Foreign vs American Student’s Work Ethic

This is my 3rd week back in Los Angeles and it’s crazy how fast time is passing. I haven’t really had a lot of time to write this blog because I joined track and my whole daily schedule changed and now I don’t really have a lot of free time.

But anyways. As I came back I see things differently and I started understanding things that I had not before. I met a lot of new people, both foreign and americans, and now I got an idea how people think here.

So I was in my Honors Algebra 2 class with my Korean friend and we were talking about schools in Europe, Korea and America. We compared them but what we also did was talk about the students. We noticed that no one is doing their work in our class except us. We were already done with all the assignments and the homework as well by the way.

So he explained how most students are in Korea and what he said is that most of them are working hard and trying to achieve good grades in school. What’s interesting is that it’s kind of similar in Hungary too. Of course there are students everywhere who don’t care about school and never do their work but here in America that number of students is way too much.

What I experienced in my classes so far is that actually a very little amount of students work and try to succeed. Most of my classmates are getting bad grades and they don’t even care. It’s really interesting how school is not even that hard here but they still don’t want to do their work.

And of course there are other students too who are doing really well in school so if you are one of those don’t think I say every American is lazy. This is just something I’ve experienced. Another thing is that I’m attending a public high school at the moment (a pretty good one by the way) and next year I will be going to a private high school and things might be different there. But as of right now this is my opinion and what I’ve experienced.

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4 thoughts on “Foreign vs American Student’s Work Ethic

  1. Unfortunately, I agree with you.
    I used to be a teacher in a small community college. Some US students were good, hard workers, but I have to say the majority were not. The didn’t do homework, weren’t prepared for tests, and missed too many classes.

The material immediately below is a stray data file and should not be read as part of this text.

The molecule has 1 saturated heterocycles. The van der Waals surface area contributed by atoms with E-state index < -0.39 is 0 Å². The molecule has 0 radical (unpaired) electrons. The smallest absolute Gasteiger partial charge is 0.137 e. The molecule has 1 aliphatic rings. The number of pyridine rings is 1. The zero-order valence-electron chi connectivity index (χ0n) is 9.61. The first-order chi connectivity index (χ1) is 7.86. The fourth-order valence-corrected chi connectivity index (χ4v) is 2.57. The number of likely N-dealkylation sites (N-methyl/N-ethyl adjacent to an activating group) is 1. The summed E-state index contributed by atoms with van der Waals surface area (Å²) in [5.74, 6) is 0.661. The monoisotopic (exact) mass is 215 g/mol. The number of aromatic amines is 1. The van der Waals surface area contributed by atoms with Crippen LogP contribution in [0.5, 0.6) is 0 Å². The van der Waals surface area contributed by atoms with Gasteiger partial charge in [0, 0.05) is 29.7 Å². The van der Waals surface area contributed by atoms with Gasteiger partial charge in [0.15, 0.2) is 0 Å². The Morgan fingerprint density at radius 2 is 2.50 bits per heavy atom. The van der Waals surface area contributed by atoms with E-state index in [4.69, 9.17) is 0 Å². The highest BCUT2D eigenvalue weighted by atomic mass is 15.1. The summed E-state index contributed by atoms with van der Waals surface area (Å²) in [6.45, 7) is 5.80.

However, my students from other countries were always quite good students. They worked really hard.
    Another difference is my US students spoke only one language, or sometimes two, but they had a hard time with the second (English) language. I understand that part because I have a hard time learning Spanish! But students from Europe regulalarly spoke three or four or even five languages.
    It was very frustrating to me as a teacher to have students that wouldn’t do their work. I tried to hard to get them engaged in learning, but too much of the time I was unsuccessful.

  2. Don’t blame the kids. They are just emulating what the parents want. If the parent’s focus is education then the kids will focus on education. Homework is not optional and I tell that to my kids just like work is not optional. But I suppose the way the current school system is set up they don’t allow the kids to fail. They use euphemisms like “Continuation” school. Flunking is taboo. Why is that? I say let them flunk so they understand the repercussions and there is accountability for their actions which these kids today apparently lack. Why do you think you have these kids even adults post stupid things on youtube and facebook about beating/bullying other children? Because they think it’s funny? Wonderful reasoning if they don’t understand the full repercussions of their actions.

    1. I agree with you. Often there is little support from the parents.
      I have mixed feelings about flunking, though. Perhaps a mandatory summer catch-up session. Kids hate to give up their summers (and I don’t blame them). Then if they don’t show or do nothing, they repeat. In general, I like to keep kids with their proper age group, but not to the expense of actual learning.

      1. It is our responsibility as parents to give them the skills that they need after we are gone. Anything less is a disservice. You do no favors by coddling the child. In fact when they grow up and they realize that the world doesn’t operate the way that they think it’s like a slap in the face who does that benefit?

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